You might know about content marketing and SEO copywriting, but do you know about content design? This new process is aimed at making content production much more structured and user-centered. Content design prevents you from simply typing out 500 words about a particular keyword without really thinking that through. For this, the inimitable Sarah Richards coined the term content design. It’s a way of improving content and aligning it with user needs, while also cutting cruft.
- What is content design?
- How does content design differ from SEO copywriting?
- The content design process
- Content design techniques are a great help
What is content design?
Sarah Richards of Content Design London says this: “Content design is answering a user need in the best possible way for the user to consume it.” It helps your user to get that content when they need it, in the language and format they need it. Content design isn’t just a technique the help you produce better content — it’s a new way of thinking about content.
Content design is part writing, part UX and part accessibility. It helps you produce content based on real users needs. In this regard, content doesn’t have to be a piece of text — it can be anything. If your research and process tell you a video would be the best possible solution for a user need, then so be it. Content design helps you get out of that text-oriented mindset.
A content design mindset helps you produce content that adds value to the user. You shouldn’t add another new page to the billions of pages out there already because someone told you so. Think it through. Ask questions. Is this even necessary? What is the underlying problem that needs solving? Content design should give you a good sense of the problem, instead of going straight for the solution.
Wants and needs
Content design is very much a process of figuring out not just what a user wants, but what he or she needs. They might want to learn how to solve a specific problem, but they need guidance to do that. You even have to juggle the needs of your business as well. In some cases, your content shouldn’t just provide an answer to a seemingly simple question, because the underlying need is totally different. Don’t assume stuff — research. Data is your friend — so are people, ask them.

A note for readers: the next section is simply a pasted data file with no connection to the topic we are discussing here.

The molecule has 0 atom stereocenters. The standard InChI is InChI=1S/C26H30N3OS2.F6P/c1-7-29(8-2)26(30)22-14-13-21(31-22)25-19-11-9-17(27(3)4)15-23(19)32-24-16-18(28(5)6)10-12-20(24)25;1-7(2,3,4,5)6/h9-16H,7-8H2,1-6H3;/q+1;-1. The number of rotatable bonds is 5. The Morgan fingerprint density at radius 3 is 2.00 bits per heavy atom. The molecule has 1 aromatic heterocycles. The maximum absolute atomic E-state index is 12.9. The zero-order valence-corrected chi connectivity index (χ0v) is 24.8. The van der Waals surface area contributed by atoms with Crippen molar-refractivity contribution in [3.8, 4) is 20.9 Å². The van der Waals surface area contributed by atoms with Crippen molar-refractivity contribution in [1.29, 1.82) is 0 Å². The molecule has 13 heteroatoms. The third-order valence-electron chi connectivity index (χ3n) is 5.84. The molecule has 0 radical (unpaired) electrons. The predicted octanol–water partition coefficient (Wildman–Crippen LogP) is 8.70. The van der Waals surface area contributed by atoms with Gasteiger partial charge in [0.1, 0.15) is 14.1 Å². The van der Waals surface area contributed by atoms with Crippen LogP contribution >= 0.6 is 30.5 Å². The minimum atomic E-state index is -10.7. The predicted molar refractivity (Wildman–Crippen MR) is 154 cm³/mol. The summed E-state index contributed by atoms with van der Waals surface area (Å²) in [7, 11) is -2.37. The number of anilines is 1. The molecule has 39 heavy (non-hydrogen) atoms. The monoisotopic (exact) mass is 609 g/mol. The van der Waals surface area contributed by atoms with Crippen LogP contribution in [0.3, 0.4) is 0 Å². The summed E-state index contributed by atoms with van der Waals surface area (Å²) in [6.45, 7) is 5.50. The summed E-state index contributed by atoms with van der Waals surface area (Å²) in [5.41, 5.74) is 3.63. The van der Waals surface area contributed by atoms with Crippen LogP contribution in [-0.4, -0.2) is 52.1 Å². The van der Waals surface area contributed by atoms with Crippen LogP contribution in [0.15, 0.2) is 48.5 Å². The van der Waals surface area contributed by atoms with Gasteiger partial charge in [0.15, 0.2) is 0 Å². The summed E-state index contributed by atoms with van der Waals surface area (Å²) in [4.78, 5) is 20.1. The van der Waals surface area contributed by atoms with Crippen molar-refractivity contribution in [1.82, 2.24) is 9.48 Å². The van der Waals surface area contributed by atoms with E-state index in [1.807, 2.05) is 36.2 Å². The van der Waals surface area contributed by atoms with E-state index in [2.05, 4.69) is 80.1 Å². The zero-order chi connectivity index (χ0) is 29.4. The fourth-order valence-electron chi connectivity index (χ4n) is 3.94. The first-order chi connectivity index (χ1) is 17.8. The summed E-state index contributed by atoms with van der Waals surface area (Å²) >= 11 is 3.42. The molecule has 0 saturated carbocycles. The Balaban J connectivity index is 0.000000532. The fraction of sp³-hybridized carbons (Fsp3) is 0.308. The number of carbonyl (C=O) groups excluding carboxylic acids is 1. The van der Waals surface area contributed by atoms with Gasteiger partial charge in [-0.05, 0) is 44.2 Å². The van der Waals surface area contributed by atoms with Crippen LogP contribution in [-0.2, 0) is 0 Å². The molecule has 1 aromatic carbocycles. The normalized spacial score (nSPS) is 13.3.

After doing extensive research — we’ll get to that in a minute —, you know what you have to solve. You know what language people use and which sentiments surround a topic. Plus, you know which channel people are using. Now it’s time to turn those questions into answers. Here are the main tools to help you produce user-centered content: user stories and job stories.
A user story looks like this:
- As a [person in a specific role]
- I want to [perform an action or find something out]
- So that I [can achieve my goal of…]
Here’s an example:
- As a content writer new to SEO
- I want to find out which WordPress tool can improve my writing
- So that I can attract more traffic from search engines
A job story looks like this:
- When [there’s a particular situation]
- I want to [perform an action or find something out]
- So I [can achieve my goal of…]
- When I change the URL of a post in WordPress
- I want to create a redirect
- So I can prevent users from ending up on a dead link
Your stories should include acceptance criteria as well. There should be a way to check whether the piece of content meets these criteria.
So for the story above the acceptance criterion is:
This story is done when I know how to create a redirect in WordPress
This should form the basis of how you design your content.
User stories are helpful when you have different audiences looking to consume your content. Job stories are for specific audiences with targeted actions. For most sites, job stories would probably work best. These research-based stories help you determine what your content should answer. Don’t go out and make a million stories for every need, but focus on the most important ones. Your research should tell you what the most pressing matters are.
Now you can start designing your content.
How does content design differ from SEO copywriting?
We all know a little bit about SEO copywriting, right? You do your keyword research, you look at search intent and check out search volumes. You’ll find opportunities to get your content noticed in the search engines. This’ll help you attract clicks that, eventually, lead to something. If done well, you’re writing great, natural and user-centered copy about your keywords and the surrounding concepts. Done wrong, you’re missing the point or spamming with keywords. Or worse, you’re adding one more article to the gigantic pile of crappy articles.
The main difference between SEO copywriting and content design is that one is focused answering any question a user might have by using the correct keywords in a post, while the other is more open-minded about what the end result should be.